Sen. Daniel Inouye of Hawaii, 88, has died of respiratory complications, according to reports from the AP and other news agencies. The World War II veteran, a Democrat, had been the most senior member of the Senate. He joined its ranks in 1963, shortly after Hawaii became a state.

At the time of his death, Inouye was the president pro tempore, placing him third in the line of succession, behind Vice President Biden and the House speaker. He was also the chairman of the Senate Appropriations Committee.

Read more
Remembrances
10:44 am
Mon December 17, 2012

Remembering The Victims Of Sandy Hook Elementary

Transcript

MICHEL MARTIN, HOST:

Finally, we want to end today's broadcast by turning back to our top story: the aftermath of the shooting at Sandy Hook Elementary School in Newtown, Connecticut. The victims included seven adults and 20 children. The seven adults who lost their lives were: Rachel Davino, Anne-Marie Murphy, Lauren Russo, Victoria Soto, Mary Sherlach, Dawn Hochsprung and Nancy Lanza, the mother of the gunman.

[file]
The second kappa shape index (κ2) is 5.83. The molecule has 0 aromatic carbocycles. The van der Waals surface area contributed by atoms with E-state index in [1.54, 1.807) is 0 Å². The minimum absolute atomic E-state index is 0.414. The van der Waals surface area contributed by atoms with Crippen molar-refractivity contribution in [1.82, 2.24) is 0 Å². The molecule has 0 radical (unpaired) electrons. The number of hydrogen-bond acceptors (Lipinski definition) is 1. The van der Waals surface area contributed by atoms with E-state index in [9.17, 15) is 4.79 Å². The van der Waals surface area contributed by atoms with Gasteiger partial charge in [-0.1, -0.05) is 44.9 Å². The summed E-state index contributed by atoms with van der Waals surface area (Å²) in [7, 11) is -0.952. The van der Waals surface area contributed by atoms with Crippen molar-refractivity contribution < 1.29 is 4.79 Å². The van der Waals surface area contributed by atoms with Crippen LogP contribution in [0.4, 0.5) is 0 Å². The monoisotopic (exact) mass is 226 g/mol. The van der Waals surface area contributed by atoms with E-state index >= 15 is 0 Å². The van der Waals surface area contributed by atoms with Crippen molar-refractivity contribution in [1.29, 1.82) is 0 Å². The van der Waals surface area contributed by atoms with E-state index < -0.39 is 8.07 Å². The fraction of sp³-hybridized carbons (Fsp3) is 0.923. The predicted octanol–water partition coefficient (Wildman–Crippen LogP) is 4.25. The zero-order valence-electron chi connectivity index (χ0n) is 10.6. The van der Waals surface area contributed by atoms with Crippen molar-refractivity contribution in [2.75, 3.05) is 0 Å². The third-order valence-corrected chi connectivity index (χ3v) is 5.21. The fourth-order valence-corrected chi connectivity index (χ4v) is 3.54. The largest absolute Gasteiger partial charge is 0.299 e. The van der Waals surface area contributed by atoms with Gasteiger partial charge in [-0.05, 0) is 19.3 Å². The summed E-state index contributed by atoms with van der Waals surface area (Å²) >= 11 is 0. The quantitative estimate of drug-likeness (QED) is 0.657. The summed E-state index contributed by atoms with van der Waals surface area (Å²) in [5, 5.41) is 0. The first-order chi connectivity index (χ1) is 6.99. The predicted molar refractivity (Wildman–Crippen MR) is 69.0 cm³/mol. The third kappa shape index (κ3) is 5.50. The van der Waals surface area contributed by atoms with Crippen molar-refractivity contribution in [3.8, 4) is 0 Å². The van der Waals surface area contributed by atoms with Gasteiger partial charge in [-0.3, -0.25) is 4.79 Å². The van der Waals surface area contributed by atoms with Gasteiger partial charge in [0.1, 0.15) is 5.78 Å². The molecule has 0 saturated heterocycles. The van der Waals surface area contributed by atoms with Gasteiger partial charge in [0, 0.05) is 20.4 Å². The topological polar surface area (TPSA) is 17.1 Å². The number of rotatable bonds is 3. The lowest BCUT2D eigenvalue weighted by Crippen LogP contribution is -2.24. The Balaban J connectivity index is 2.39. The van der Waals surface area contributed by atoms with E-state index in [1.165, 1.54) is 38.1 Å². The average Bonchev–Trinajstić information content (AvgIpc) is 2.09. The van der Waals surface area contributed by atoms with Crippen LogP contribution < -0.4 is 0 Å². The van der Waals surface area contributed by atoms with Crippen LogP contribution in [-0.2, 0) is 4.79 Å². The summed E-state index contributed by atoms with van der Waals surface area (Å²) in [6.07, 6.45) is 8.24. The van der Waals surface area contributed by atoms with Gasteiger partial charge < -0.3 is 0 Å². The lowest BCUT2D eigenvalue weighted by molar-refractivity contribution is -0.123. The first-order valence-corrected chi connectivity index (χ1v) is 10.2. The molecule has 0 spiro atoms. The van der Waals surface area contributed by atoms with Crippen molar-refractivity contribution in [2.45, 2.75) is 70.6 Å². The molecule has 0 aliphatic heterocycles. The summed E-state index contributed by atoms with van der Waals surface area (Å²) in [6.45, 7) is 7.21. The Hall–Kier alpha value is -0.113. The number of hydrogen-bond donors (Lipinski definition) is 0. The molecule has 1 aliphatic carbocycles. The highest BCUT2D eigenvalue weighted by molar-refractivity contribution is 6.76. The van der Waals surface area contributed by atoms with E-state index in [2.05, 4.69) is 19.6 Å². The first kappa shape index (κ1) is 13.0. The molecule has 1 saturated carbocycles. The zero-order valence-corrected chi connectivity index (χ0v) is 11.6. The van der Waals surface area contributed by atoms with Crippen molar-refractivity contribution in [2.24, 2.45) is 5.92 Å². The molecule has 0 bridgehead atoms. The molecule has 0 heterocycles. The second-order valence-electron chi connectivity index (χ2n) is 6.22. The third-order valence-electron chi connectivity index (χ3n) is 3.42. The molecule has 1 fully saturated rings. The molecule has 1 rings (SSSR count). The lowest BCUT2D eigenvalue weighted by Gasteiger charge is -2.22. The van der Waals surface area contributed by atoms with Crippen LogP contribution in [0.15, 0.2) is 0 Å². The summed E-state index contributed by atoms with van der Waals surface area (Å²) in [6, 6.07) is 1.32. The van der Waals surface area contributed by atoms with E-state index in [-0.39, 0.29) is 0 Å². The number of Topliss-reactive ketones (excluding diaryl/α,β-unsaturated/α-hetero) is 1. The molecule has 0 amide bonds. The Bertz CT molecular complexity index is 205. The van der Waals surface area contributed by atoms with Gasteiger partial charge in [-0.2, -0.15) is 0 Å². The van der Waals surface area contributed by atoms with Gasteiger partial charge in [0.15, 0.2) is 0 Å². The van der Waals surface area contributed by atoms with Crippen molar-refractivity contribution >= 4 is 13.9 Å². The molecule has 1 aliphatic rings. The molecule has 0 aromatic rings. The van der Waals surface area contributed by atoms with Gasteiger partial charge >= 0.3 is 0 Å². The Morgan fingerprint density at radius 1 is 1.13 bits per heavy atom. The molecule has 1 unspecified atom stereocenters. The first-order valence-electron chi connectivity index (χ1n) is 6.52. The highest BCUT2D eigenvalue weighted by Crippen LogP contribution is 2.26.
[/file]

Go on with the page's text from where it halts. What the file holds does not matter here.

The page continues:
Read more
The Two-Way
1:58 pm
Sun December 16, 2012

In Newtown's Tragedy, Futures Cut Short And Families Left With Voids

On a hillside in Newtown, Conn., art teacher Eric Mueller sets up wooden angels in memory of the victims of the Sandy Hook Elementary School shooting. Details about the lives of the slain are showing the depths of the community's loss.
Emmanuel Dunand AFP/Getty Images

Originally published on Mon December 17, 2012 1:17 pm

A day after the names of children and educators killed by a gunman at a Connecticut elementary school were released by law enforcement officials, details about the victims and their lives are emerging. In the wake of Friday's depraved attack in which 20 students and 6 adults were murdered, family members and friends have made public statements about their loss. And some have chosen to mourn in private.

Read more
Remembrances
5:42 am
Sun December 16, 2012

A Father Humbled By The Too-Short Life Of His Daughter

Emilie Parker, 6, was killed Dec. 14 in a mass shooting at Sandy Hook Elementary School in Newtown, Conn.